If Apple had instead relied upon Samsung to design its Application Processors, every technology advance it paid for would also benefit Samsung’s own smartphone sales. As it is, Samsung is still working to catch up, going on two years after Apple first shipped its full-finger touch sensor for iPhone 5s.
That has also enabled Apple to launch its fingerprint-secured Apple Pay before other platforms even had an installed base of devices equipped with functional sensors capable of hosting a competing payment system.
3D scanning and imaging
Apple is likely to also buy up other key manufacturers of motion and environment sensors that gave it a similar, strategic edge in producing difficult to copy products. The 2013 acquisition of PrimeSense appears to be an example of doing just that; future iOS, Mac and Apple TV products are likely to include new cameras and sensors that support 3D scanning and gesture-based interfaces, in addition to advanced camera imaging features (such as the augmented reality concepts PrimeSense demonstrated years ago, below).
Other vendors have already shipped or experimented with similar features already, but the products Apple ships will be likely be built with custom silicon that isn’t available as an off the shelf component that competitors can easily copy, because Apple owns the core technologies and the proprietary silicon designs that power them.
It’s not hard to imagine Apple developing a TV set top box that combines the features of today’s Apple TV with gesture-based navigation and Siri commands, console class video games and home automation features.
With the ability to design its own advanced silicon CPUs, GPUs and custom logic, Apple could also develop advanced upgrades to its current AirPort basestations, enabling mesh networks that stitch together “Internet of Things” sensors for managing everything from home security to inside climate control and outside landscaping.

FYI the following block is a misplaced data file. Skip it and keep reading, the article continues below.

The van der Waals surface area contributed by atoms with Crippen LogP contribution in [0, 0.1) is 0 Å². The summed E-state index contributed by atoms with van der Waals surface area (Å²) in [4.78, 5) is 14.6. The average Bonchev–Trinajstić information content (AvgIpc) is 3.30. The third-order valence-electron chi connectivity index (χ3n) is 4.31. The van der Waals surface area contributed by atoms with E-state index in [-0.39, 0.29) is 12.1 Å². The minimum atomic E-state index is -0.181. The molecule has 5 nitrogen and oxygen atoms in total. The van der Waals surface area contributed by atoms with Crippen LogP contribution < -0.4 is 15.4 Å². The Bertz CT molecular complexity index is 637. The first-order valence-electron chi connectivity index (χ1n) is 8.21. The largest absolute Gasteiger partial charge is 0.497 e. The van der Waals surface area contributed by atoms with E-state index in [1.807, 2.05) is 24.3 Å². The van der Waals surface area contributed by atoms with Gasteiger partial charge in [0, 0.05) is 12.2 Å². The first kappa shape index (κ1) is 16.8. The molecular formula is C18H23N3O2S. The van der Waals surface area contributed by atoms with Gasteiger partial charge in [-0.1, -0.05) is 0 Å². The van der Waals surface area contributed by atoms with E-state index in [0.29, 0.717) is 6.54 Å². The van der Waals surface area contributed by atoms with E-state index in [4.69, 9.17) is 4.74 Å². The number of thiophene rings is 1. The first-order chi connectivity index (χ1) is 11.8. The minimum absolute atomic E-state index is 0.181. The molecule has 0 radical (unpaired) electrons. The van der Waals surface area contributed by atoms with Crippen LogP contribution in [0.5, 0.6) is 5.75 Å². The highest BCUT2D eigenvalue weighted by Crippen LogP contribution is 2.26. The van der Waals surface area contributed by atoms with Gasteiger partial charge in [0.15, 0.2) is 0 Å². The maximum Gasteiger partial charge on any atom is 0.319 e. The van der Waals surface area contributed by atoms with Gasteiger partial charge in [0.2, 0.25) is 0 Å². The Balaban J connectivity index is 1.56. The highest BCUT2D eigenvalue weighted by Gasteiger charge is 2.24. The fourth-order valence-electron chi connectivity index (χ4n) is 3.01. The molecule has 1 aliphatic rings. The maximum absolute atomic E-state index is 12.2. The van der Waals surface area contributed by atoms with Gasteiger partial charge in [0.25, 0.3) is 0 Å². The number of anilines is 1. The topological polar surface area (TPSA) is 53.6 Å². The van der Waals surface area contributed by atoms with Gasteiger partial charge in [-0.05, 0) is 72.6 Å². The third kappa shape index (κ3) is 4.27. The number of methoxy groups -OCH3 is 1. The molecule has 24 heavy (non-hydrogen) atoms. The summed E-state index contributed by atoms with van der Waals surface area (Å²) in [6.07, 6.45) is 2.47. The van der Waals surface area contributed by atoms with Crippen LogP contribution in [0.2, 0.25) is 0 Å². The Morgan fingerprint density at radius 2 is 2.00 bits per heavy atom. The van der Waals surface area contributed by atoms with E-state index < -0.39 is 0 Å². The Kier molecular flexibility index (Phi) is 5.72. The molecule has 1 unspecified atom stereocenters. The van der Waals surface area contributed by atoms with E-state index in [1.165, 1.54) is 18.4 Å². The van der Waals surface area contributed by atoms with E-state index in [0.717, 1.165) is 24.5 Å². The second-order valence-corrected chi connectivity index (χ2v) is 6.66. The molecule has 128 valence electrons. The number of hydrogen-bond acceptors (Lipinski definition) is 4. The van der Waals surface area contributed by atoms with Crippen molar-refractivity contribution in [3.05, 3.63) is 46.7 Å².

Apple is also currently pioneering some of the largest deployments of commercial solar and fuel cells at its growing portfolio of data centers.
If it wanted to enter the markets for solar powered outdoor sensors; indoor mapping; iBeacon retail transmitters; public WiFi, electric vehicles or anything else involving off the grid energy, it certainly has a head start in understanding how to manage power supplies and battery charging.
Apple also has the ability to flex vast economies of scale to rapidly expand do-it-yourself solar installations among consumers, leveraging some of the same advanced proprietary technology it already uses to achieve industry leading battery life in its laptops and mobile devices. With nearly $200 billion in cash, Apple can enter any market it determines worthy of its time.
Open standards, vertical hardware
At the same time, Apple is also pursuing efforts that use open technologies that its competitors can benefit from. When everyone uses the same technology, it can broadly benefit everyone. Apple’s use of Unix and its promotion of WebKit and OpenGL have dramatically helped keep the industry competitive, for example.
Ironically, Google–despite its reputation for being “open”–has worked to subvert all of those standards with its own internally developed alternatives, largely because Google makes its money via advertising and software services, and either doesn’t want to contribute to key standards or doesn’t have the long-term vision to deploy such enabling technologies.
Conversely, in hardware–which drives Apple’s bottom line–Google tries to support everything, from ARM to Intel’s x86 Atom CPUs, virtually any Baseband Processor and a broad array of lower end GPUs, all of which contribute to fragmentation-related support issues.
The end result is that Google’s Android provides a sort of hobbyist “primordial soup” that allows for innovative concepts to attempt to evolve into a viable state. The most successful of these can be domesticated and refined by Apple to create products that are ready for sale, in the way that Apple Pay is now driving upon roads that Google financed years ago when it tried to roll out its own NFC-based Wallet.
One big difference between today’s Apple and its status back in 2007 when it introduced the iPhone is that the company is far richer, ships far larger volumes of products and makes up a much greater percentage of the world’s consumer electronics–Apple particularly dominates in profitability. That has given Apple options it didn’t have when it first launched ARM-based iPhones without Intel.
At this point, Apple can literally do anything it wants to. The real question is: what will Apple want to do next?